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The role of carbon dioxide and particulate matter for assessing ventilation and respiratory disease transmission in buildings

DESCRIPTION OF THE SESSION

Historically, various contaminant concentration measurements, including carbon dioxide (CO2) and particulate matter (PM), have been used by industry and researchers to assess ventilation, filtration, and/or indoor air quality (IAQ) in buildings. However, throughout the COVID-19 pandemic, there has been increased application of CO2 and PM concentration measurements. Researchers have attempted to connect indoor CO2 concentrations with the airborne transmission risk of COVID-19 [1], use indoor PM number counts as a surrogate for assessing the airborne transmission risk of COVID-19 [2], develop CO2-based demand-controlled ventilation (DCV) strategies specifically for reducing the spread of COVID-19 [3], and connect outdoor PM concentrations with COVID-19 mortality rates [4]. Moreover, governments across various countries and regions have invested in a significant number of IAQ sensors, including both CO2 and PM, in public and commercial buildings, such as schools, offices, and hospitals. For example, in Québec, Canada, the Ministry of Education has funded the installation of ~90,000 CO2 monitors in schools across the province [5] and in Norway, Nordre Follo municipality has funded the installation of ~1,000 CO2 and PM monitors in all of its schools [6].

While the application of CO2 measurements to indicate ventilation performance, IAQ, and respiratory infection risk has increased, current standards and guidance sometimes provide inconsistent guidance and recommendations on the interpretation of CO2 data. It is noted that many recommended CO2 limits are provided without sufficient rationales [7]. For example, many practitioners and researchers use 1,000 ppm as a CO2 concentration limit for acceptable IAQ and refer to ASHRAE Standard 62.1 [8]; however, no current ASHRAE standard provides a CO2 limit [9]. To address the inconsistent recommendations and use of CO2 measurements, researchers have indicated several questions that need to be answered to guide the use of CO2 data in buildings [7], [10]. For example, what CO2 concentration can be used to reflect the occupancy level and ventilation demand in the space, what is the variation of CO2 generation rates from different occupants, how should CO2 sensors be selected based on both their performance and cost-effectiveness, how should CO2 sensor locations be selected in spaces with various ventilation systems, how can CO2 data be used to control ventilation systems, and what interventions should be taken at different CO2 concentrations?

While the application of PM measurements to indicate ventilation and filtration performance, IAQ, and respiratory disease transmission has increased, there is still limited guidance on how to monitor indoor PM and use the data to understand and optimize building ventilation. Part of the reason for this may be the lack of accurate PM sensors that can be widely deployed [11]. Despite the fact that many countries and institutions have established IAQ standards that include a limit for PM [12], the links between PM concentration, viral concentration and the risk of infection remains unclear [13]. Since particle transport can be affected by not only the PM concentration but also the type of confined spaces and ventilation systems [14], [15], a guideline for using PM data for ventilation control is needed [16]. There are several questions that remain to ensure PM measurements are applied correctly. For example, how should PM sensors be selected based on both their performance and cost-effectiveness, how can PM data be used to assess the performance of ventilation and filtration systems, how can PM data be used to control ventilation and filtration systems, how can PM concentrations be related to viral load and concentration, how does relative humidity affect the behaviour of particles, and what particle sizes and composition should be used to experimentally assess ventilation and filtration system performance?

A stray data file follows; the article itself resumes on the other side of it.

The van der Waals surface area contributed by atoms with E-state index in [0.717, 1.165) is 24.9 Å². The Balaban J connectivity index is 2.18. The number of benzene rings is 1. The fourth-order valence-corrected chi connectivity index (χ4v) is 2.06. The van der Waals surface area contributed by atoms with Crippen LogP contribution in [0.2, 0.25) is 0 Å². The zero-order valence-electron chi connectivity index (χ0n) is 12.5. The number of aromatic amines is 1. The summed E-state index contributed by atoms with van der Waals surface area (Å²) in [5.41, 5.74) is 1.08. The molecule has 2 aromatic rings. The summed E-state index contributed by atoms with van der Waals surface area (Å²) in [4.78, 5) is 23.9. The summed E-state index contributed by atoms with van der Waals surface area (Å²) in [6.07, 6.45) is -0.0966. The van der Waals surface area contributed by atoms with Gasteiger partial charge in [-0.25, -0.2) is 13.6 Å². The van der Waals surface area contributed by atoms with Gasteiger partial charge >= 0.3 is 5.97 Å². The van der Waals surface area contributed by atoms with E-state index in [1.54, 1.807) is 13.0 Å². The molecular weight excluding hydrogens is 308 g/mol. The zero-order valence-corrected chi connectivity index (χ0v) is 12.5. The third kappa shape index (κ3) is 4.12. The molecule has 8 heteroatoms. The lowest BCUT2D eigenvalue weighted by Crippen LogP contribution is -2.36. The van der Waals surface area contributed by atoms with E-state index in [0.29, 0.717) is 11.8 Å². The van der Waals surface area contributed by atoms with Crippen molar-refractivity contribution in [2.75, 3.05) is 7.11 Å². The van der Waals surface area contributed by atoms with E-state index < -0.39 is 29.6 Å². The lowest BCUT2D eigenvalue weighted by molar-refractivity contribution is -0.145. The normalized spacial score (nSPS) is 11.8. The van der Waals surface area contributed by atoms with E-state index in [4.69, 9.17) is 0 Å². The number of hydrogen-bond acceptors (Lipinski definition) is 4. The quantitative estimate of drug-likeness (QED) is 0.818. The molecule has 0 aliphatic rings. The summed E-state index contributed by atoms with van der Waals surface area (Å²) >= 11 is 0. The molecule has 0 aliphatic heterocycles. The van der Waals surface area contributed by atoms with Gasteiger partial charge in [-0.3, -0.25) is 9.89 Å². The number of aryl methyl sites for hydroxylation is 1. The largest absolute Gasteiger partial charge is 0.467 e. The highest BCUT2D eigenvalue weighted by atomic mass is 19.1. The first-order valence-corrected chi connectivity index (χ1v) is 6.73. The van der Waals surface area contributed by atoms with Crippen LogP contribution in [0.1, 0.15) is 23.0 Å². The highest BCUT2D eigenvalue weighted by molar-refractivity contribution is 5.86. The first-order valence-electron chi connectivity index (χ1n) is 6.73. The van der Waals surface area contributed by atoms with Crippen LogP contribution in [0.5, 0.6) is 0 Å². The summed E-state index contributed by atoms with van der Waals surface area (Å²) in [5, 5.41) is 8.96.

OBJECTIVES OF THE SESSION

The objective of this topical session is to discuss some of the potential applications and limitations of CO2 and PM concentration measurements for assessing ventilation and filtration performance, IAQ, and respiratory disease transmission in buildings. Researchers with a breadth of expertise and publications in this area will present their research. The session programme outlined below includes the individuals selected to present, the expected presentation titles, and the corresponding presentation objective.

SESSION PROGRAMME

  1. Uncertainty analysis of CO2 concentrations as a metric of ventilation. Dr. Oluwatobi Oke, PhD | Postdoctoral Engineering Research Associate, NIST, United States & Dr. Andrew Persily, PhD | Fellow, National Institute of Standards and Technology (NIST), United States
  2. Evaluation of Uncertainties of Using CO2 for Studying Ventilation Performance and Indoor Airborne Contaminant Transmissions. Dr. Liangzhu (Leon) Wang, PhD PEng | Full Professor, Concordia University, Canada
  3. Effects of ventilation on airborne transmission: particle measurements and performance evaluation. Dr. Huijuan Chen, PhD | Researcher, Research Institute of Sweden (RISE), Sweden
  4. Impact and benefits of the air cleaning measures implemented in two schools. Dr. Liang (Grace) Zhou, PhD | Senior Research Officer, National Research Council Canada (NRC), Canada

SESSION CHAIRS

  1. Justin Berquist, PhD(c) PEng, | Research Officer, National Research Council Canada (NRC), Canada | ASHRAE Epidemic Task Force member (past)
  2. Svein Ruud, Tekn. Lic. | Senior Expert, Research Institute of Sweden (RISE), Sweden | Nordic Ventilation Group member (current          

SESSION DURATION

-90 minutes

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